SE Asia Report

SE Asia Report: Permit cuts force prices higher, trigger butcher backlash

Dr Ross Ainsworth, 07/08/2015


Ross Ainsworth's SE Asia Report


 Aug 2015 price chart

Indonesia: Slaughter Steers AUD $4.24/kg live weight (Rp9,900 = $1AUD)

The usual market reaction following Ramadan and Lebaran holidays is for peak prices to ease back as everyone has spent their money over their holiday period and the market returns to more normal pricing levels.

The reverse has occurred this year as the severe reduction in Q3 permits means that feedlots wont have enough stock to allow for a consistent supply for their butcher customers over the coming months.

Their immediate response following the announcement was to begin to ration feedlot sales to ensure they do not run out of slaughter stock. Prices of both live cattle and beef in the wet and supermarkets have immediately shot up, in some cases to record levels. The traditional price hike at the end of Ramadan produced a top selling price for slaughter ox of around Rp40,000 live wt. Only 12 days later, the Jakarta price is ranging from Rp42,000 to as high as Rp46,000. Meat prices are on a similar trajectory as the flow of cattle slows right down. Some supermarkets have no beef on the shelves at all.

The public backlash has begun with demonstrations by butchers and other stakeholders in Lampung last week and Tasikmalaya (west Java) last Sunday 2nd August. Demonstrations are being planned for Jabodetabek (Greater Jakarta area) from the 9th to the 12th of August and the following week in Bandung. During these demonstrations in greater Jakarta and Bandung wet markets for beef will be closed. There are almost 50 million people living in West Java with the majority affected by these market closures. Demonstrations are also planned for stakeholders to gather and voice their grievances in front of the Presidential Palace on the 5th and the 6th of August.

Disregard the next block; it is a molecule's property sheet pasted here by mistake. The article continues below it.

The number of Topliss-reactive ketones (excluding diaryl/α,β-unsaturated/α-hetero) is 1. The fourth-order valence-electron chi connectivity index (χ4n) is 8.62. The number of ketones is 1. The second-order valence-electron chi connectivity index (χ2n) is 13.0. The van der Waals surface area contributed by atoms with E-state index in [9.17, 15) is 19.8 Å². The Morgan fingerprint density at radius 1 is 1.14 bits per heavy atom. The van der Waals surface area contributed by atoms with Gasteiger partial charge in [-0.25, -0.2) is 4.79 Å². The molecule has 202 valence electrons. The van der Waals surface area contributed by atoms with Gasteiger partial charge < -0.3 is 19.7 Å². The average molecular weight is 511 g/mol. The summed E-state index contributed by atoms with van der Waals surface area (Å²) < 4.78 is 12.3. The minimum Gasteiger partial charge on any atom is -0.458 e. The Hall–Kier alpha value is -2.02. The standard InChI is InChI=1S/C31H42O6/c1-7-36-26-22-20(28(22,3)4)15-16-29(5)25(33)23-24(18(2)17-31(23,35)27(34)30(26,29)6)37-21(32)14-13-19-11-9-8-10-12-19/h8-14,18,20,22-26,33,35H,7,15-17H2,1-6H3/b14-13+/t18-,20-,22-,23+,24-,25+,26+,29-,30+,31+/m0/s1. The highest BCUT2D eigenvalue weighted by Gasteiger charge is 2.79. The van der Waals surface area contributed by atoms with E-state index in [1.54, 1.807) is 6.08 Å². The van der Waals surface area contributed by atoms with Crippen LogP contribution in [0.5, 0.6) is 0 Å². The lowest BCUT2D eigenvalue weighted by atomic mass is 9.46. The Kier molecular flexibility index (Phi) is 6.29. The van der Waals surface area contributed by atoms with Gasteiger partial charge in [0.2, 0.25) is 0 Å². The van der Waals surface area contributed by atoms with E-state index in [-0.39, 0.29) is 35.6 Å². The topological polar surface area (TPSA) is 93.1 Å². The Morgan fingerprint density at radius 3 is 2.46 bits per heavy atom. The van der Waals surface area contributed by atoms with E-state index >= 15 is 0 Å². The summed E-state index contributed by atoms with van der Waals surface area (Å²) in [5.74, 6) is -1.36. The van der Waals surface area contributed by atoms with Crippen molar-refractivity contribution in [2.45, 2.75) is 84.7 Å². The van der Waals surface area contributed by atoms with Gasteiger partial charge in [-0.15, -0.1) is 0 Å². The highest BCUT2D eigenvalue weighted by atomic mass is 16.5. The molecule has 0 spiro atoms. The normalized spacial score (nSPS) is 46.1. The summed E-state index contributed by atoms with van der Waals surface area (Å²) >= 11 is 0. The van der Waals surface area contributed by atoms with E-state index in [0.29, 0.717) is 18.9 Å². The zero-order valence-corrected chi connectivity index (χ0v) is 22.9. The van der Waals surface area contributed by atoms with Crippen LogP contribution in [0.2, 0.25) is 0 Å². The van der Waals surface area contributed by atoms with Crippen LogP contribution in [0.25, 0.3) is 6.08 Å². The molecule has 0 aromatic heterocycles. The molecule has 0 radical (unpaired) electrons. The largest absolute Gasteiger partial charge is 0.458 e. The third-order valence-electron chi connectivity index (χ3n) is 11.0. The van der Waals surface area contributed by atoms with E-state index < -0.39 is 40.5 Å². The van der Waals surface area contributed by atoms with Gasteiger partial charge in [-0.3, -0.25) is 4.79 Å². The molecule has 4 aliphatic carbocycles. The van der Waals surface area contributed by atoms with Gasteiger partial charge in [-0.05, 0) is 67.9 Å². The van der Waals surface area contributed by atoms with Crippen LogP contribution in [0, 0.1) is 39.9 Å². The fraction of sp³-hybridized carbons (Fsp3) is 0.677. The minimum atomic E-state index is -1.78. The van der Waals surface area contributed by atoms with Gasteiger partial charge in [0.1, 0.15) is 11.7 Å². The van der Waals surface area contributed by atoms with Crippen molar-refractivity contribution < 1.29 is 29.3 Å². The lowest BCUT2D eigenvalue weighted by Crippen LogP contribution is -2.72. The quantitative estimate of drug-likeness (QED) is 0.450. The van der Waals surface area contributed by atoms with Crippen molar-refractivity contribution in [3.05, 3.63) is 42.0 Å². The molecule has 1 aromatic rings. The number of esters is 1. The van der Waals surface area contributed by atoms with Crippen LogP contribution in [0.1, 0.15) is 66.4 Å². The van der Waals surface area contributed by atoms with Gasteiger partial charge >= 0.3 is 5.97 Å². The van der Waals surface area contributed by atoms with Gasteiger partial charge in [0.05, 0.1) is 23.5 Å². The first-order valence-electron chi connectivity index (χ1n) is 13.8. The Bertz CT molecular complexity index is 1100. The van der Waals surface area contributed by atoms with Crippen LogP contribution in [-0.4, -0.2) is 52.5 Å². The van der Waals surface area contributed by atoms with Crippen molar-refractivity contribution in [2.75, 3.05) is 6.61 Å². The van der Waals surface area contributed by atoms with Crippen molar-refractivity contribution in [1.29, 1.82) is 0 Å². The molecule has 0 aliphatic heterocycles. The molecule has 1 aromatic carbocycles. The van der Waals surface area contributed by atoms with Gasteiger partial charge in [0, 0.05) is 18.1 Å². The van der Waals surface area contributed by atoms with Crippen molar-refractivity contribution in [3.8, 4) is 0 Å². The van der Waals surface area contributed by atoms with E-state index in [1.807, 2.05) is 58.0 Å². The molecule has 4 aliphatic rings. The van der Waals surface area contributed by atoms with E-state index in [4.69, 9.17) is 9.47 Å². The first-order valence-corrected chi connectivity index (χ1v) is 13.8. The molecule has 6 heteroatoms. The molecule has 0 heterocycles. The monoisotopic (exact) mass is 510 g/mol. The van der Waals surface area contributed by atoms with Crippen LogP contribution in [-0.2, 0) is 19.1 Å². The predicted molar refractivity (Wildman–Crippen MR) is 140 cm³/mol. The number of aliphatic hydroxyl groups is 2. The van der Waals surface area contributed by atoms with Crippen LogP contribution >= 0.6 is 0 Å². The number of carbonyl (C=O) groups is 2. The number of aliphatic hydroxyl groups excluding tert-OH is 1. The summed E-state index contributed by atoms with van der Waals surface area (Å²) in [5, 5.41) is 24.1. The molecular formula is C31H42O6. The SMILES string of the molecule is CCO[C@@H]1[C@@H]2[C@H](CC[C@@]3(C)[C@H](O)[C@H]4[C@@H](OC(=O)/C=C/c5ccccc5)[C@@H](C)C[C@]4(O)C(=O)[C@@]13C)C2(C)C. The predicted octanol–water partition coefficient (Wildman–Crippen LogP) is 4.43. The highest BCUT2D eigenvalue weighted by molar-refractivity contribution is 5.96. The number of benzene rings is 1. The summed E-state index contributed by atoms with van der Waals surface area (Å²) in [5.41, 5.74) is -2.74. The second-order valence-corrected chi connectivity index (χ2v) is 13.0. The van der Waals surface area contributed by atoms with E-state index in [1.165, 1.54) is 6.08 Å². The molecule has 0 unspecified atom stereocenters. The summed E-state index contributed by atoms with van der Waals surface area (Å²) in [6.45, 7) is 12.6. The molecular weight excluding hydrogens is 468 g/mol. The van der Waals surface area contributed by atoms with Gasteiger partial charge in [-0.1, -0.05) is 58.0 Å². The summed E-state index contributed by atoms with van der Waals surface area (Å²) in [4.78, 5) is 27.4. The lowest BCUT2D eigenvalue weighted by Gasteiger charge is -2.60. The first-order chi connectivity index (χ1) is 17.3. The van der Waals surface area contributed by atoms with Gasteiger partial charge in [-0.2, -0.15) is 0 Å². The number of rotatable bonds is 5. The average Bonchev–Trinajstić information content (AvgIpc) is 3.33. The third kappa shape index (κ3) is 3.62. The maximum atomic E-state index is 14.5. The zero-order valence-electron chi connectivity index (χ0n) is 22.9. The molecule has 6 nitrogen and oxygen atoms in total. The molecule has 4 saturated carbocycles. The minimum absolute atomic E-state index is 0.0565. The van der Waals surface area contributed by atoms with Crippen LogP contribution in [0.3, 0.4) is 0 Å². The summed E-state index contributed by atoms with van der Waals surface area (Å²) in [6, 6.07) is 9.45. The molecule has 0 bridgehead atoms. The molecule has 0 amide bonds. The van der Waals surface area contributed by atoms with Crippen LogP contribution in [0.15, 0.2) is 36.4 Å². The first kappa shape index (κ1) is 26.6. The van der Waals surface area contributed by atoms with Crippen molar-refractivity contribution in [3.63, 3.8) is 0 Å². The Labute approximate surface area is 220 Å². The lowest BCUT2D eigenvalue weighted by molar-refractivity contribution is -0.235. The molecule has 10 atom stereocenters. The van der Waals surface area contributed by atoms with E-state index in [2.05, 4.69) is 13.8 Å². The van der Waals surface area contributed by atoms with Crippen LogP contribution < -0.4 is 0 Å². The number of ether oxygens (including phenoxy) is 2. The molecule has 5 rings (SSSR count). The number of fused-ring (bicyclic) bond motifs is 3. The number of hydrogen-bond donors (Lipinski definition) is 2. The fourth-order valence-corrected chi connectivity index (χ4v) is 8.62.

For the price chart this month I will use a conservative Rp42,000 per kg live wt for the end of July. The dramatic rise in price on the graph is a combination of real price rises and a rapidly weakening Rupiah – even against the very weak AUD$.

I have heard all the rumours doing the rounds of Jakarta from “definitely no new permits” to be issued to “new permits will be released any day” so it’s anyone’s guess. On balance, the government regulates its import permits with the stated aim of keeping prices as low as possible for the consuming public so if logic can play any part in decision making here then the best bet would be that some more permits are likely to be issued in the near future. The recent statements of the various Ministers involved have certainly left the door open for additional permit allocations.

The most significant observation in this response is one that everyone in the industry should take careful note of. For the last 20 years or so, if the Indonesian demand (permits) were suddenly reduced then the result was a significant price reduction firstly across northern Australia but subsequently in all of Australia because the Indonesian market was such a large and dominant force for Australian demand.

The result this time however is that Australian prices have continued to climb steeply AND this is happening during an ongoing and severe drought in Queensland. This is uncharted territory for the Australian cattle industry and for all of our customers, domestic and international. The Australian herd has declined so severely that there are significant shortages to meet the demand from all sources (except Indonesia) which continue to grow.

Demand and Supply RULES. The Australian herd has collapsed and the world demand continues to want more cattle and beef regardless of the price rises to date. The newly expanded customer base combined with a reduced supply capacity has provided Australia with a depth and spread of customers to allow it to be insulated from significant market shocks like the recent Q3 permit reductions.